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Springing into Learning: Graduate Spring Natural History Retreat

June 9th, 2016 | Posted by in Adventures

At the Institute, the graduate students of the 15th cohort (C15) have been hard at work this past year teaching Mountain School, assisting in adult programs and visiting non-profits, all while finishing assignments and trying to find some sleep! Every season though, the graduate students leave all that behind to learn from experts in the field and be fully immersed into the wilderness of the North Cascades. Last fall we worked with beavers and hawks. In the winter we dived into snow ecology and wolverines. Just last week, we ventured out on our last natural history retreat where we tracked our natural neighbors, captured native bees and kept up with all of the birds!

Tracking

Our first stop was with author, photographer and educator David Moskowitz. Since the fall we as a cohort had been using his book Wildlife of the Pacific Northwest as our go-to guide on all things tracking. Having a class with the man himself was an experience all its own.

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Using some of our newly acquired tracking skills.

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Binocs

The Trifecta: C14’s Last Natural History Retreat

June 21st, 2015 | Posted by in Graduate M.Ed. Program

For the members of Cohort 14, everything is starting to come full circle. The Learning Center looks as it looked when we arrived last July: Pyramid’s faces are bare, Sourdough Creek has slowed to a trickle, the air is warm, and the winds are strong. Many things have changed in the intervening seasons. We taught two seasons of Mountain School, the latter of which ended just one week ago, completed final projects, and attended our last natural history retreat. As I have remarked in previous blog posts (and to anyone I talk to), these retreats have been one of the highlights of this graduate residency. They are a break from our hectic teaching schedule, a chance to reconnect as a cohort, and an opportunity to learn from passionate naturalists and scientists.

While our fall and winter retreats took us to the Methow Valley, we expanded our reach on our spring trip, traveling up to the Sinlahekin Valley. En route, we camped in Winthrop to hike up Tiffany Mountain. On Monday May 25th we hiked up about a mile before meeting large hail and stormy skies.
Foreboding skies over Tiffany.

Tiffany Hail
A sample of the hail

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Learning to Love the Rain

June 4th, 2012 | Posted by in Adventures

It only takes a few days in Forks, Washington, to be dead sure that the town is the rainiest place in the lower forty-eight. And that is exactly where we were headed for our Spring Graduate Retreat. To quell any suspicions that we were visiting for the purposes of Twilight histeria, let me say that while the prospect of vampires and warewolves may have been an exciting addition to our adventure for some, their anticipated sighting was far removed from our journey’s intent.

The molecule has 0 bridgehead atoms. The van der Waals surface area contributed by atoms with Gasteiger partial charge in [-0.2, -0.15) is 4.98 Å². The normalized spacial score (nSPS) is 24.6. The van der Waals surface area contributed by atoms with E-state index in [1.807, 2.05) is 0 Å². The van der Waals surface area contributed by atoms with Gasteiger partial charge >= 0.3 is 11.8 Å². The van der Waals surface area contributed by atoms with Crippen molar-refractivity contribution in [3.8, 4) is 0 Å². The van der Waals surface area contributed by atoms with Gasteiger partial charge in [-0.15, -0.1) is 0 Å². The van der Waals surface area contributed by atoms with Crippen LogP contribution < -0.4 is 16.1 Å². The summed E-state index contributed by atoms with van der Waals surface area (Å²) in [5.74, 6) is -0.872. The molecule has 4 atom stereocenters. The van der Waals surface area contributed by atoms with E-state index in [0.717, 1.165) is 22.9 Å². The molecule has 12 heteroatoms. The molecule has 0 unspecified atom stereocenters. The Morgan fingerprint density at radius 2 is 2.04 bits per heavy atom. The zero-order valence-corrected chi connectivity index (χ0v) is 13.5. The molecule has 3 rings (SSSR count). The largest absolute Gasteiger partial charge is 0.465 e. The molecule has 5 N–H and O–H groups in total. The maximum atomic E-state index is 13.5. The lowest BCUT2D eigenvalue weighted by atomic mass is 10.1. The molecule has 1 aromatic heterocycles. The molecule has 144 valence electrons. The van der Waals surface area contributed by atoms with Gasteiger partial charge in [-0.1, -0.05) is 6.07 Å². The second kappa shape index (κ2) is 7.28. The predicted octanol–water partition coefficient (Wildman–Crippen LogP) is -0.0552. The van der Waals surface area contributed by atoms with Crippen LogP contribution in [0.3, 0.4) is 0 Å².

One of my fellow cohort 11 members aptly described the rejuvenating effects of our recent spring retreat as: “How I stopped worrying and learned to love the rain.” An elementary recollection perhaps, but one ripe with meaning for the 14 graduate students at North Cascades Institute who spent four days camped near the rainy coastline of the Olympic Peninsula. The purpose of our retreat was three-fold: to offer us a respite from a busy spring of teaching Mountain School, planning curriculum, and working on Natural History topics, to provide an opportunity for continued exploration of the natural world and, perhaps most importantly, to deepen our connections with each other and have fun together.

After nearly a year of crowding  under trees as we drip water from our noses and our fingertips, we have all learned to stretch our definitions of fun. On this particular retreat, fun was found in many forms. How fun, to sketch the ocean’s horizon line as droplets of water hit our journal pages; how fun, to play touch football on the beach as wet granules of sand stick to our feet; how fun, to cook dinner under the jankity cover of a tarp as the rain whittles away at the woven plastic overhead; how fun, to huddle around a campfire and laugh together as water drips down our backs; how fun, to fall asleep to the sound of rain on tent surfaces; how fun, to wake up surrounded by a puddle built of last night’s downpour; how fun, to watch a sucker hole widen just long enough to warrant the happy shedding of rain gear; how fun, to recognize the urgency of rainfall as the requisite of life found in the wild diversity of the Olympics.

Beads of rain caught poetically in the intricate web left by a spider. Photo by Colby Mitchell.

Our adventure began with a ferry ride to Port Townsend. It wasn’t but a few minutes blithely spent on the windy deck of the boat before we were shouting out the names of shorebirds spotted through binoculars – rhinoceros auklets, pelagic cormorants, and the famed marbled murrelet! Our naturalizing was already off to a great start. After disembarking from the ferry and heading along the north coast of the Olympics for a time, we stopped at Tongue Point to do some tide pooling. Being a naturalist of the mountain variety, I, for one, was giddy to be spending the afternoon exploring life below the water with others of my cohort who were far more knowledgeable about marine wildlife than I: California mussels, chiten, sea anenomes, hermit crabs, periwingle mollusks, gooseneck barnacles, kelps, and sea weeds – to name just a few of the myraid of species we discovered. It was deep breathing interjected with wild explanations of excitement as we examined the intricacies of tidal life while looking out across a great expanse of blue.

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